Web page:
Let’s chat about the faithfulness of comic book films to their source material. While I have been a stickler for continuity in the past, specifically with actual print/digital comics, I’ve been fairly lenient with film conversions save for situations like X-Men 3 and X-Men Origins: Wolverine–I counted more continuity gaffes in the opening 20 minutes of X-3 than I care to remember.
Comic book films are tricky, especially given the particularism of comic book fans when it comes to their favourite comic book characters. When making a comic book film, there are two extremes filmmakers need to balance: being too faithful to the story, and straying too far away from the foundation of what made the story worth telling in the first place. A very notable case is Watchmen, which is perhaps the most faithful adaptation ever made, but it suffers because it feels like you’re watching the graphic novel in full motion panel by panel. When you stray too far away from sensible storytelling you end up an endless stream of bad to below average movies ranging from the aforementioned X-Men Origins: Wolverine and Spider-Man 3 to the horrific League of Extraordinary Gentlemen.
Comic book films need that proper balance between paying homage to the source material while not being beholden to it. Movies like Avengers, Christopher Nolan’s Batman trilogy or even X-Men First Class were critically successful because they found a balance between understanding the core of the characters and coherent storytelling in the cinematic world. Avengers gave us unbridled superheroism and inspiration. In a weird way, Nolan’s Dark Knight trilogy gave us hope, self-sacrifice and dedication all in the heart of one man, while X-Men First Class introduced greater audiences to the unbreakable bond between two friends opposite in every way except for their unwavering loyalty to each other. It’s those hallmarks that are necessary, that human element that we need as an audience to hook into the meat of the story.
This week Fox released the first trailer for X-Men Days of Future Past, the latest X-Men film that will unite most of the cast from the original three films with the returning cast members from First Class. Loosely based off the popular storyline of the same name, the film finds the elder X-Men living in a post-apocalyptic world well into the future amid a war they are clearly losing. In response, if we follow the trailer, Wolverine is sent into the future (his consciousness anyway it seems). There he is charged with helping a young Xavier find his way again in hopes of changing the course of his own very violent and repressive future.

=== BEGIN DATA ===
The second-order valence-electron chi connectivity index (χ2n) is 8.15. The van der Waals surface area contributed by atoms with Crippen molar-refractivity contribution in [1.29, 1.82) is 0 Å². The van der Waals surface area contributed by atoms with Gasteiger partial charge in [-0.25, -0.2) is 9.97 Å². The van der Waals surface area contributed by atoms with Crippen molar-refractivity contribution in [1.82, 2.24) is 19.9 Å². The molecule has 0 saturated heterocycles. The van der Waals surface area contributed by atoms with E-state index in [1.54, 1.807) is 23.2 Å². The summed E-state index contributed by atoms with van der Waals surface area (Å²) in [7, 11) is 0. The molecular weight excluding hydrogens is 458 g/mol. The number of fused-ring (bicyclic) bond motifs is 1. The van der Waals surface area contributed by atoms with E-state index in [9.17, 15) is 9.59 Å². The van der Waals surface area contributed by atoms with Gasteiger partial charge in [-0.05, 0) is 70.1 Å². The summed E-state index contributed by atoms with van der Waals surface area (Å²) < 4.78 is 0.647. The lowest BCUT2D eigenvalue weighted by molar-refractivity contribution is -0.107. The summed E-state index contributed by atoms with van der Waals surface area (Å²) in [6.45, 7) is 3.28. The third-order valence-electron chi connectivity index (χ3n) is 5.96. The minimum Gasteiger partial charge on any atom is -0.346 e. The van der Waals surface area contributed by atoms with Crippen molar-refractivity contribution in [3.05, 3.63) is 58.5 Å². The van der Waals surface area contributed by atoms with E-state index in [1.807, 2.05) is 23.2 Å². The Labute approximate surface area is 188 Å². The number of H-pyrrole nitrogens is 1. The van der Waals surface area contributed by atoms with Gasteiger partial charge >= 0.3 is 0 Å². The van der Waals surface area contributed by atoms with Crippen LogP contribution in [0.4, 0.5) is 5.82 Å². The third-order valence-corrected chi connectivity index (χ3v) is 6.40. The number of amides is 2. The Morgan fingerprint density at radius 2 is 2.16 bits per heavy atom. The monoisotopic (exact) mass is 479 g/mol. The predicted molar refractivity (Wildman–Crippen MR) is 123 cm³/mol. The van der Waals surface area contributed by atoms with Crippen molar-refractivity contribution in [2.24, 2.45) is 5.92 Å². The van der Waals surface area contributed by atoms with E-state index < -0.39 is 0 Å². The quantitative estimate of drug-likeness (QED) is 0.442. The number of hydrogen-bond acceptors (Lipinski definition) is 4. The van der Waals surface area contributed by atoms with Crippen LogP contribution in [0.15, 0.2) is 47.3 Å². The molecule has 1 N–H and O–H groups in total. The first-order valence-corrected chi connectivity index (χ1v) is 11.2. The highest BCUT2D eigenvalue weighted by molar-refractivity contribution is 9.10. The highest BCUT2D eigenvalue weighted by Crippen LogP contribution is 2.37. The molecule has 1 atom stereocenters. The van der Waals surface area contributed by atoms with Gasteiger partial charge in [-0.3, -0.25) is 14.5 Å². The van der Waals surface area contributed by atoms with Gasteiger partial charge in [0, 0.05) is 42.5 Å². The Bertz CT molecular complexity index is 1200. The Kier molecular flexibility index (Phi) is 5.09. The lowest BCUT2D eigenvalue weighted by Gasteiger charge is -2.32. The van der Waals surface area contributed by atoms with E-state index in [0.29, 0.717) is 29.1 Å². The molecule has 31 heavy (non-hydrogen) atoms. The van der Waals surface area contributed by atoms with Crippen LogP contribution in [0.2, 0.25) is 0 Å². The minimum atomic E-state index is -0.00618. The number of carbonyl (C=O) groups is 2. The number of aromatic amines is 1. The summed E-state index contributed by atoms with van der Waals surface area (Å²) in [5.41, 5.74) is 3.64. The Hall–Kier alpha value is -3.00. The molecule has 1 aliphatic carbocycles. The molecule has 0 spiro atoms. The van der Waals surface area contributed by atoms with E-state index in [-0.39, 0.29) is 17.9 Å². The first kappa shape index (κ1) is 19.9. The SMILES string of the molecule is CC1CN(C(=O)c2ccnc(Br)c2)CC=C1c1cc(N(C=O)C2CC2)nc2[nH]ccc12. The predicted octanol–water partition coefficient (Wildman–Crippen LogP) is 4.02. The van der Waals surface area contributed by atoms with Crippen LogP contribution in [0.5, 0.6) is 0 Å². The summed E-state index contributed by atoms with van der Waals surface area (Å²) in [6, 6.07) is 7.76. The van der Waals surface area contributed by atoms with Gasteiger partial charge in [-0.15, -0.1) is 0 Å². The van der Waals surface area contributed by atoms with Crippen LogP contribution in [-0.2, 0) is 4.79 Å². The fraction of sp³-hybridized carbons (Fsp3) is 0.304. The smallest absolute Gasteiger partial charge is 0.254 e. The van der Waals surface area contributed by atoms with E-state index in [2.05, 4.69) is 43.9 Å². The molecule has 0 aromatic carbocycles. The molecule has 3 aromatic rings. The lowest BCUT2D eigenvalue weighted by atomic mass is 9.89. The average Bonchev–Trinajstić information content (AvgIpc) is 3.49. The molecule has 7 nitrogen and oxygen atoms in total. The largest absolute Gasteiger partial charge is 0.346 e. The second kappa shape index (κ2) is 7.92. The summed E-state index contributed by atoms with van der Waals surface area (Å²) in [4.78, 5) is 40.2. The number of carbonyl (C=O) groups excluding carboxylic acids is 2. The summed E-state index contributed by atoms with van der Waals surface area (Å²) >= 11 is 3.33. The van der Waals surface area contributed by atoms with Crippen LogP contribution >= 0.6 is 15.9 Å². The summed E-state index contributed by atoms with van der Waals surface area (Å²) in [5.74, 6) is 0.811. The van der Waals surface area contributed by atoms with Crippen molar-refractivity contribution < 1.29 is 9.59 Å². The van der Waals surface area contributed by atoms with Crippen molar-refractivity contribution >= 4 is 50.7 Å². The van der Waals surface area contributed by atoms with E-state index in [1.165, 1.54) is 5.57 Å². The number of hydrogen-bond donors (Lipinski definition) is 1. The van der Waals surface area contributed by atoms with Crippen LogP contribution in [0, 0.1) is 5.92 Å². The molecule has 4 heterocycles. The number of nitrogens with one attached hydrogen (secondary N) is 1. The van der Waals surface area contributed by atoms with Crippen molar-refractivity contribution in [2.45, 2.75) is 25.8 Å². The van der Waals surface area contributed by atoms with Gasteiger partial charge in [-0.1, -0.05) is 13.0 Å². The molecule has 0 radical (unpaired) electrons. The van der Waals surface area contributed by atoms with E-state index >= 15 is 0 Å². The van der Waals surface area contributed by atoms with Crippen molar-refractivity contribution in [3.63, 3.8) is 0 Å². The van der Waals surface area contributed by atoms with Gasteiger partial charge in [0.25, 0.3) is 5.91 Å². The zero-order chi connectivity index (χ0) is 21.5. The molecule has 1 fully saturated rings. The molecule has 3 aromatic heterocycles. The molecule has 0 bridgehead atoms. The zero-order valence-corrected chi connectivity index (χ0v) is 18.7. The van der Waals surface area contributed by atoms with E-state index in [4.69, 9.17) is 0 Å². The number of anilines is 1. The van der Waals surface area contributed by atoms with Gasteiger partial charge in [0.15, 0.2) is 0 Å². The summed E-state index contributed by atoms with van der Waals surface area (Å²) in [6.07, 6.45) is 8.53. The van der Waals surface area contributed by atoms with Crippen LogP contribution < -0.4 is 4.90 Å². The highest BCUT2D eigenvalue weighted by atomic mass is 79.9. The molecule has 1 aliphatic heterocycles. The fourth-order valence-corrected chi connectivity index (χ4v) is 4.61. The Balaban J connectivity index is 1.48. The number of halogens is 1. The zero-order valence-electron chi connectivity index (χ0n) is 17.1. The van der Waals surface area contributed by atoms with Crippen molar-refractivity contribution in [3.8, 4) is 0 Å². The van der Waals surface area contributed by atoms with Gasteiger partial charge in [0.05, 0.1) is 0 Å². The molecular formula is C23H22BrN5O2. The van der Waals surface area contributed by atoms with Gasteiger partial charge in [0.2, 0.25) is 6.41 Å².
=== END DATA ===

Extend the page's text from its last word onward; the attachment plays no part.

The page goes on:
The trailer itself is ripe with the necessary things we’ve come expect from the X-Men film franchise, but the entire film and the journey of the characters is summed up perfectly in that one line from Patrick Stewart’s Xavier to James McAvoy’s:
“Please. We need you to hope again.”
Hope. The emotion in and of itself is so simple, yet very fragile. What happens when you lose it? In the context of this universe populated by mutants fighting for their very right to live, what happens when the beacon of your hope, a wise and gentle man in a wheel chair, is a souring, angry young man that has stumbled in the face of adversity and lost his way? McAvoy’s journey back to the inspiring figure that Xavier is will be what defines this movie in the end. It’s a journey worth watching, because the arc is what the rest of the film’s characters will rally around. To whatever degree the rest of story remains true to the source material, the humanity behind the characters is what’s going to make us care about the story itself, not how true it was or who the focus of the movie is as Brett White from CBR pointed out. Bryan Singer and his team potentially have something special on their hands with these characters and this story. And that’s reason enough to be excited.